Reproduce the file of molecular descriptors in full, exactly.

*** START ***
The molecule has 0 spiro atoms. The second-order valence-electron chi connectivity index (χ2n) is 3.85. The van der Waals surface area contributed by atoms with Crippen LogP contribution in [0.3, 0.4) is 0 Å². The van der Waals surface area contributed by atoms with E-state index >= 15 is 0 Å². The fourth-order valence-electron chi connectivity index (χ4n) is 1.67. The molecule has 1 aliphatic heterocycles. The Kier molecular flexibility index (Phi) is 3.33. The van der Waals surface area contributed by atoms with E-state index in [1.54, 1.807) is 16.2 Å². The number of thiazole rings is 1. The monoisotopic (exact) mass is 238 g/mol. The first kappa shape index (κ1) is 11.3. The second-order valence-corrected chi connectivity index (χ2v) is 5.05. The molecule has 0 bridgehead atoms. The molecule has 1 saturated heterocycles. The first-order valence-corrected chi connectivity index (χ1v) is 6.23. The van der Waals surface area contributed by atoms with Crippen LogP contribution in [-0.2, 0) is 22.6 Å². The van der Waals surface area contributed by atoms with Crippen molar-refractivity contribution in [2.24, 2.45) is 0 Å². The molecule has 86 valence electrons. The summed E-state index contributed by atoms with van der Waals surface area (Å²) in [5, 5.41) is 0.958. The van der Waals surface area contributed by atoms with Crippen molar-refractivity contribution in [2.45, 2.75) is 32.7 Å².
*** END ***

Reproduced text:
The molecule has 0 spiro atoms. The second-order valence-electron chi connectivity index (χ2n) is 3.85. The van der Waals surface area contributed by atoms with Crippen LogP contribution in [0.3, 0.4) is 0 Å². The van der Waals surface area contributed by atoms with E-state index >= 15 is 0 Å². The fourth-order valence-electron chi connectivity index (χ4n) is 1.67. The molecule has 1 aliphatic heterocycles. The Kier molecular flexibility index (Phi) is 3.33. The van der Waals surface area contributed by atoms with E-state index in [1.54, 1.807) is 16.2 Å². The number of thiazole rings is 1. The monoisotopic (exact) mass is 238 g/mol. The first kappa shape index (κ1) is 11.3. The second-order valence-corrected chi connectivity index (χ2v) is 5.05. The molecule has 0 bridgehead atoms. The molecule has 1 saturated heterocycles. The first-order valence-corrected chi connectivity index (χ1v) is 6.23. The van der Waals surface area contributed by atoms with Crippen LogP contribution in [-0.2, 0) is 22.6 Å². The van der Waals surface area contributed by atoms with Crippen molar-refractivity contribution in [2.24, 2.45) is 0 Å². The molecule has 86 valence electrons. The summed E-state index contributed by atoms with van der Waals surface area (Å²) in [5, 5.41) is 0.958. The van der Waals surface area contributed by atoms with Crippen molar-refractivity contribution in [2.45, 2.75) is 32.7 Å².